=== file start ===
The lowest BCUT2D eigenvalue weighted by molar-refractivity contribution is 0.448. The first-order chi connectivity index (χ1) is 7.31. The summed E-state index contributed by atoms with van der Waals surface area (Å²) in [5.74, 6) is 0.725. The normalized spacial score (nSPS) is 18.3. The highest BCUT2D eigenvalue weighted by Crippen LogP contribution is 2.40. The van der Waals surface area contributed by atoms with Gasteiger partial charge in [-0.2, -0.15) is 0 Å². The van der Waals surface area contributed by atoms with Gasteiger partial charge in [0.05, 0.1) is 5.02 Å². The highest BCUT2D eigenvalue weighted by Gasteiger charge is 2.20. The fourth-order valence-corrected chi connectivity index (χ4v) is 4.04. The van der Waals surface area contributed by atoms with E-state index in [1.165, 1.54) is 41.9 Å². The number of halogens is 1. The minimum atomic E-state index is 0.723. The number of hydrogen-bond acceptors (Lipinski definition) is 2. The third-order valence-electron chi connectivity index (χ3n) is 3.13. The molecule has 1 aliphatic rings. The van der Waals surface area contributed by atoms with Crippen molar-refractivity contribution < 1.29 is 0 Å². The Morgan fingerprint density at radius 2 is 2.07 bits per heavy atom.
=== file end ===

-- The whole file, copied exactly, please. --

The lowest BCUT2D eigenvalue weighted by molar-refractivity contribution is 0.448. The first-order chi connectivity index (χ1) is 7.31. The summed E-state index contributed by atoms with van der Waals surface area (Å²) in [5.74, 6) is 0.725. The normalized spacial score (nSPS) is 18.3. The highest BCUT2D eigenvalue weighted by Crippen LogP contribution is 2.40. The van der Waals surface area contributed by atoms with Gasteiger partial charge in [-0.2, -0.15) is 0 Å². The van der Waals surface area contributed by atoms with Gasteiger partial charge in [0.05, 0.1) is 5.02 Å². The highest BCUT2D eigenvalue weighted by Gasteiger charge is 2.20. The fourth-order valence-corrected chi connectivity index (χ4v) is 4.04. The van der Waals surface area contributed by atoms with E-state index in [1.165, 1.54) is 41.9 Å². The number of halogens is 1. The minimum atomic E-state index is 0.723. The number of hydrogen-bond acceptors (Lipinski definition) is 2. The third-order valence-electron chi connectivity index (χ3n) is 3.13. The molecule has 1 aliphatic rings. The van der Waals surface area contributed by atoms with Crippen molar-refractivity contribution < 1.29 is 0 Å². The Morgan fingerprint density at radius 2 is 2.07 bits per heavy atom.